Kazan (kəzänˈ, –zănˈ, Rus. kəzäˈnyə) [key], city (1989 est. pop. 1,094,000), capital of Tatarstan, E European Russia, on the Volga. It is a major historic, cultural, industrial, and commercial center. Manufactures include chemicals, explosives, electrical equipment, building materials, consumer goods, and furs. Kazan's port and shipyards on the Volga make it an important water transport center.
A settlement near the city's present-day site was founded by the Eastern Bulgars c.1000 A.D. Kazan later became the capital of a powerful, independent Tatar khanate (1445), which emerged from the empire of the Golden Horde. The khanate was conquered and the city sacked in 1552 by Ivan IV. It became the capital of the Volga region in 1708 and was an outpost (18th cent.) of Russian colonization in the east. It was burned by Pugachev in 1774 and was rebuilt during the reign of Catherine II. Little remains of the Muslim period except the Suyumbeka tower in the impressive 16th-century kremlin. Tolstoy and Lenin studied at the Univ. of Kazan (founded 1804). The city also has a branch of the Russian Academy of Sciences, an ancient cathedral, several monasteries and mosques, and the Russian Islamic Univ. (founded 1998). The name is sometimes spelled Kasan.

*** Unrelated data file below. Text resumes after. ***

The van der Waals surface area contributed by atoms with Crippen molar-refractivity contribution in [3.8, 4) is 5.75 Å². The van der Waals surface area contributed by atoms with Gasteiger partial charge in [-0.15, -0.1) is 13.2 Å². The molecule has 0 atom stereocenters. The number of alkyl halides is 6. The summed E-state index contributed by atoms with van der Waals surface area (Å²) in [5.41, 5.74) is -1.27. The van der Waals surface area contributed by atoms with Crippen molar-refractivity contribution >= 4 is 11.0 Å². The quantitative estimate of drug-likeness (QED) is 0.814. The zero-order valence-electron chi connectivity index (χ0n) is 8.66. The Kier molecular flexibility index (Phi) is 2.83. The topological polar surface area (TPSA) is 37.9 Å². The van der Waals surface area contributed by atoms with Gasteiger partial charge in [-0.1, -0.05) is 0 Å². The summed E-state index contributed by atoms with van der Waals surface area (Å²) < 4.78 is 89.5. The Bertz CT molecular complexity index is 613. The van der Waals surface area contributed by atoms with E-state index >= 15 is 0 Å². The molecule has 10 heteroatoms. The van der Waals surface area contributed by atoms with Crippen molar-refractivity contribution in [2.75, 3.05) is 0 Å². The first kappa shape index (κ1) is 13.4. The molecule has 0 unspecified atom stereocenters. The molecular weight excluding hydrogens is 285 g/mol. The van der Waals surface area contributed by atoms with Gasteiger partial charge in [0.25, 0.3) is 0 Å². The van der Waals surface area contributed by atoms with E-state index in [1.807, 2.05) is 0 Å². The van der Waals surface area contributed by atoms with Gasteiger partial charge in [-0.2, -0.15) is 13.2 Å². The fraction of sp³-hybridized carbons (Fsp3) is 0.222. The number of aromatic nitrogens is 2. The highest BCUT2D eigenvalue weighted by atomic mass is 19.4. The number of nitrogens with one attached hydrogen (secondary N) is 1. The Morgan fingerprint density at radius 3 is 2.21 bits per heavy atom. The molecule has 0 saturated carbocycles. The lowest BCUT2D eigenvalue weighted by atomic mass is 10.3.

The Columbia Electronic Encyclopedia, 6th ed. Copyright © 2012, Columbia University Press. All rights reserved.
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